Gatik focused on automating the ‘middle mile’

Autonomous driving technology company Gatik has made a splash in recent months, first deploying the first autonomous delivery vehicles in Canada with Loblaw and then partnering with Isuzu to produce a fully integrated autonomous medium-duty truck.

The California tech company was launched in 2017 and has opened a second office in Toronto, Ont., where much of its research and development is conducted. Today’s Trucking caught up with Richard Steiner, Gatik’s Toronto-based head of policy and communications, to discuss the company’s approach to the market and where driverless delivery vehicles make the most sense.

(Photo: Gatik)

Today’s Trucking: Why has Gatik identified the medium-duty segment as the best opportunity for automation?

Steiner: It was the fastest and most effective way to get to market with a commercially viable product – which we were able to do fairly rapidly – on public roads delivering revenue-generating orders. The fixed route approach we take at Gatik, with fixed, repeatable routes, is where we can add the most value to a supply chain.

Constraining the routes to the types of distances the middle mile encompasses, from single digit to 300 miles (480 kms) means we’re able to map out routes faster from a technological perspective. It takes us four weeks to map out routes on behalf of customers.

Richard Steiner (Photo supplied)

Longhaul trucking is a very different ballgame. The autonomous technology required for Class 8 trucks to operate is limited to highway driving, longhaul, coast to coast, with thousands of kilometers to cover. Before the big rig gets onto the highway the [autonomous driving technology] stack is not engaged, and after it leaves, it has to disengage.

Today’s Trucking: How do you define middle mile?

Steiner: Transporting goods between fulfillment centers or robotic picking facilities to a retail store or distribution center. What we are able to do is ensure goods are available in a one- to two-hour window versus days.

Today’s Trucking: Do you eventually foresee being able to do home deliveries?

Steiner: We are specifically B2B, not B2C. That’s where we live and succeed. It’s considerably simpler and more effective to deliver hub-to-hub versus B2C, because if you consider the prospect from an engineering perspective of mapping out every consumer location, it’s a vastly more complex engineering task.

Today’s Trucking: How has the Loblaw deployment been going?

Steiner: We announced last November we’ve been on the road since the beginning of 2020, working with one vehicle, and due to the success of that work we went live with five vehicles early this year. They’re delivering goods from an automatic picking facility in the GTA to five retail locations. Five of our autonomous box trucks, five routes. Currently all of our vehicles in all jurisdictions have safety drivers aboard.

In December of last year, we received regulatory approval from the state of Arkansas to remove the safety driver.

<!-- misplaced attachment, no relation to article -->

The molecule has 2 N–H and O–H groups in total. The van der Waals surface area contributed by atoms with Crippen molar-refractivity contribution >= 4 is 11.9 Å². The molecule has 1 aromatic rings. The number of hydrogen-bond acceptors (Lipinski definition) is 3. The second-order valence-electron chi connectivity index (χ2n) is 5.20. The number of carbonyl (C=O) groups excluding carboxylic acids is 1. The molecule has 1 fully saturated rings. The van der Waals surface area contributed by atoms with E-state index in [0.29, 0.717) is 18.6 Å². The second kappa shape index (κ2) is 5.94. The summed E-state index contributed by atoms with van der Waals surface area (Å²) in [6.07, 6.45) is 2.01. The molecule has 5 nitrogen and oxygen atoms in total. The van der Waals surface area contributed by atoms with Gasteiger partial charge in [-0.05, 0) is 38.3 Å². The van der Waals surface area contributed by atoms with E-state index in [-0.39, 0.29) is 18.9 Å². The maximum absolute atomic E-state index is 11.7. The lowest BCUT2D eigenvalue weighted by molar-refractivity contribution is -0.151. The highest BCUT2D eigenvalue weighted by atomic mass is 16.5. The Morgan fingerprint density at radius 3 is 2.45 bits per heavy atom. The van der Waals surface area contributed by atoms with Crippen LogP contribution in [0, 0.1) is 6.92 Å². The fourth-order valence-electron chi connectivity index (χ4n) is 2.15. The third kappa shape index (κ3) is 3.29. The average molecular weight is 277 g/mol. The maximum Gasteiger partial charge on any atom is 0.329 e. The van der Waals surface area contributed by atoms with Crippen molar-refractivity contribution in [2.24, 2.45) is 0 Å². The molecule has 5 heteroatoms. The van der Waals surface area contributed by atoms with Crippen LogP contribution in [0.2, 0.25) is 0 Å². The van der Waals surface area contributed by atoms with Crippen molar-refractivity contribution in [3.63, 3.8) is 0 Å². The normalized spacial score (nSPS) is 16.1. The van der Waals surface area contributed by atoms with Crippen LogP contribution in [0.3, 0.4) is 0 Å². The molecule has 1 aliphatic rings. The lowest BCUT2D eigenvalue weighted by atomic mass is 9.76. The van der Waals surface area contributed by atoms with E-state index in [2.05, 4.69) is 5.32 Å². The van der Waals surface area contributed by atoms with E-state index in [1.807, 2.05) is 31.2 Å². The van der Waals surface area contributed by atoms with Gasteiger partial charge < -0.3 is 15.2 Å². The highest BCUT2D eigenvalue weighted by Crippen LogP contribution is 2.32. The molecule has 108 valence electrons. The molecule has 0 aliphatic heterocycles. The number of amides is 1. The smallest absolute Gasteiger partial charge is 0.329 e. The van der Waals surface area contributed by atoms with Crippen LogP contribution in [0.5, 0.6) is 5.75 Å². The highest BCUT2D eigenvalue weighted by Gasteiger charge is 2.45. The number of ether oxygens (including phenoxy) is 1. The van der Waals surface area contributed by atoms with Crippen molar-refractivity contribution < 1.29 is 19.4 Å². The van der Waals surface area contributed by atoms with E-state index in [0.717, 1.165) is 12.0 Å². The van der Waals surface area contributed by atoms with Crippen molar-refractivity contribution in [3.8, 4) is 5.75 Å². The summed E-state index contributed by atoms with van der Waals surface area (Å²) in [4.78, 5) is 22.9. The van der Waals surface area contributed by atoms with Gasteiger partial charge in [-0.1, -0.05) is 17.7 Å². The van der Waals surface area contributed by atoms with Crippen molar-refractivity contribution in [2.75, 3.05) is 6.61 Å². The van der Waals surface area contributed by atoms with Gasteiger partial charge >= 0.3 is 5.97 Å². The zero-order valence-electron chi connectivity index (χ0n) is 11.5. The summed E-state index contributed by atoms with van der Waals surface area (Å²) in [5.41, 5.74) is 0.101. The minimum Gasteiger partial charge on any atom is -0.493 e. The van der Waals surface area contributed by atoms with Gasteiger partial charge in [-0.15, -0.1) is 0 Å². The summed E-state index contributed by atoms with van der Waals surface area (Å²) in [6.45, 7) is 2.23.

Today’s Trucking: Obviously the most significant cost savings will come when the safety driver isn’t required. Until then, how are your customers achieving an ROI?

Steiner: Yes, the most significant cost savings are realized when the safety driver is removed. But because of the way we integrate our heavily optimized delivery routes, we gain efficiencies from the get-go. There are fuel savings and other efficiencies. They operate like busy bees behind the scenes all day long.

Today’s Trucking: What’s the safety driver’s role if they’re not actually driving?

Steiner: It’s to ensure all critical driving functions are operating safely and to monitor data points.

Today’s Trucking: You recently announced a partnership with Isuzu to integrate your technology into its medium-duty trucks. Is that an exclusive deal?

Steiner: This is the first time, from a medium-duty perspective, the industry is implementing OEM-grade redundancies. This is going to allow us to accelerate commercialization. We do have discussions underway with other OEMs.

Today’s Trucking: Gatik was founded in California, but has a Toronto office. How has Ontario been to work with on autonomous vehicles?

Steiner: We love Ontario and we love Canada. From a regulatory perspective the province is well structured to be permissive and progressive. Unmanned or fully autonomous vehicles are permissible today on public roads, provided we have the approvals in place. We share vast amounts of information with the province and have a great relationship with the Ministry of Transportation.

The talent, funding and regulatory environment make Ontario a great place to be. A lot of our R&D talent is housed in Toronto and we’ve been expanding and hiring very aggressively.

Today’s Trucking: With so many autonomous driving start-ups in the market, what makes Gatik unique?

Steiner: Every single delivery we have ever made has been revenue-generating. We are solving real world problems, with real customers facing real challenges and generating real revenue. We have seen an uptick of orders of 30-35% since the onset of the pandemic.

Today’s Trucking: Speaking of challenges, how have your trucks fared in the Canadian weather?

Steiner: Inclement weather is something we’re working on. We’ve been through two winters in Canada. The rain, snow, sleet, fog, has certainly been challenging but the data we’ve gathered not only sets us apart being able to operate in Canada, but it gives us a competitive edge. If you want to operate autonomous delivery vehicles long-term at large scale, you need to address inclement weather.

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James Menzies is editor of Today's Trucking. He has been covering the Canadian trucking industry for more than 20 years and holds a CDL. Reach him at or follow him on Twitter at @JamesMenzies.

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